Worst road on Oahu?

Published On: Feb 07 2014 07:11:56 PM HST   Updated On: Feb 07 2014 09:18:05 PM HST
Kailua, Hawaii -

Shake, rattle and roll! No, it's not the hit song by Big Joe Turner in 1954, but what happens to your car when you drive on a particular stretch of Wana'ao Road in Kailua.

Click here to watch Andrew Pereira's story.

"It almost looks like they've paved every other road in Kailua except this one," said Jessica Hawkins, who lives nearby.

Homeowner Peter Look has dealt with the pothole minefield that has become Wana'ao Road for the past 12 years. He's holding out hope the city will soon spring into action, and late Friday morning a crew arrived, but only to fill the many pukas that have made the road difficult to navigate.

"It probably took them about two minutes to do it, and it was kind of comical, they were just trying to dig through the piles of water and dumping the asphalt," he said.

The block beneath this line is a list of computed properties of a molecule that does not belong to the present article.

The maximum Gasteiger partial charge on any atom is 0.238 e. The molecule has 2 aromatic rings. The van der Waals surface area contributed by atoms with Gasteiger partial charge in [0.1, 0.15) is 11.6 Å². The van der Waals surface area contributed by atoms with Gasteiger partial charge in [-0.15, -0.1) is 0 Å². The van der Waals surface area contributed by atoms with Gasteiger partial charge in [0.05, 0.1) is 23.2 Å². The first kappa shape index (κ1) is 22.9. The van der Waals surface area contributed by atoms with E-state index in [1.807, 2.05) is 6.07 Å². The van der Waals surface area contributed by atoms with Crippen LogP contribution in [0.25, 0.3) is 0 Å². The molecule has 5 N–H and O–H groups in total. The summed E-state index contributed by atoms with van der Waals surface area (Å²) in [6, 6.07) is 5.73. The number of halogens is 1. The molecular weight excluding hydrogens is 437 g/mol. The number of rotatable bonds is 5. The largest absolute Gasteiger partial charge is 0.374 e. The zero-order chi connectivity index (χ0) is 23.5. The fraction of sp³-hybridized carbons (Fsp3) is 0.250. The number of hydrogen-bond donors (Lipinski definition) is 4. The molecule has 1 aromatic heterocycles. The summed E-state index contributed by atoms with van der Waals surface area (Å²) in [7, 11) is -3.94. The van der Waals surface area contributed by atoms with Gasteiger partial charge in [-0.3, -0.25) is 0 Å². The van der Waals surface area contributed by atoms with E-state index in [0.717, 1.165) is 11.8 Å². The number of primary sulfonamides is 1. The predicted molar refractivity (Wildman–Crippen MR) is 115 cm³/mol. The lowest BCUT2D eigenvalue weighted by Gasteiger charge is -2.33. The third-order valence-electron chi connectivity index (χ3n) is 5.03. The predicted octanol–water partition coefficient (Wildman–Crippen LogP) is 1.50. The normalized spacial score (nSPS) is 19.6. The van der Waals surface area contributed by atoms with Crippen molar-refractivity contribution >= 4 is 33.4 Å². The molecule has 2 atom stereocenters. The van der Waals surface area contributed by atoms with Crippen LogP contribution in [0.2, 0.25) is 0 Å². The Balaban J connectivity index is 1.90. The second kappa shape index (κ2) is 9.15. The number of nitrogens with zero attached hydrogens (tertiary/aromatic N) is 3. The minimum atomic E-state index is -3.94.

Those quick fixes may soon come to an end with fresh, new pavement. Mayor Kirk Caldwell has promised to repave 1,500 lane miles on Oahu in a span of five years.

According to the Department of Design and Construction (DDC), a $13.6 million contract issued last July to contractor Road and Highway Builders will result in the repaving of 160 roads in the Kailua area. Unfortunately for those who have to drive on Wana'ao Road, the contractor does not have to prioritize which road gets repaved first.

"They put together their own schedule on the best way for them to accomplish the contract," said Mark Yonamine, deputy director at DDC.

Although the potholes are currently covered with clumps of patching material, there is somewhere to turn if a driver experiences car damage while driving on Wana'ao Road, or any other city road for that matter.

In 2012, the city's Department of Corporation Counsel paid 17 of 59 pothole-damage claims for a total of $5,442.12. Claims can be paid out for any type of vehicle damage, but anything above $5,000 has to be approved by the City Council.

To request a claim form, a driver must contact the department at 768-5222.    

"I don't know if a lot of people know about that because especially, like, lower cars, I'm surprised they don't bottom out in some of these holes," said Hawkins.


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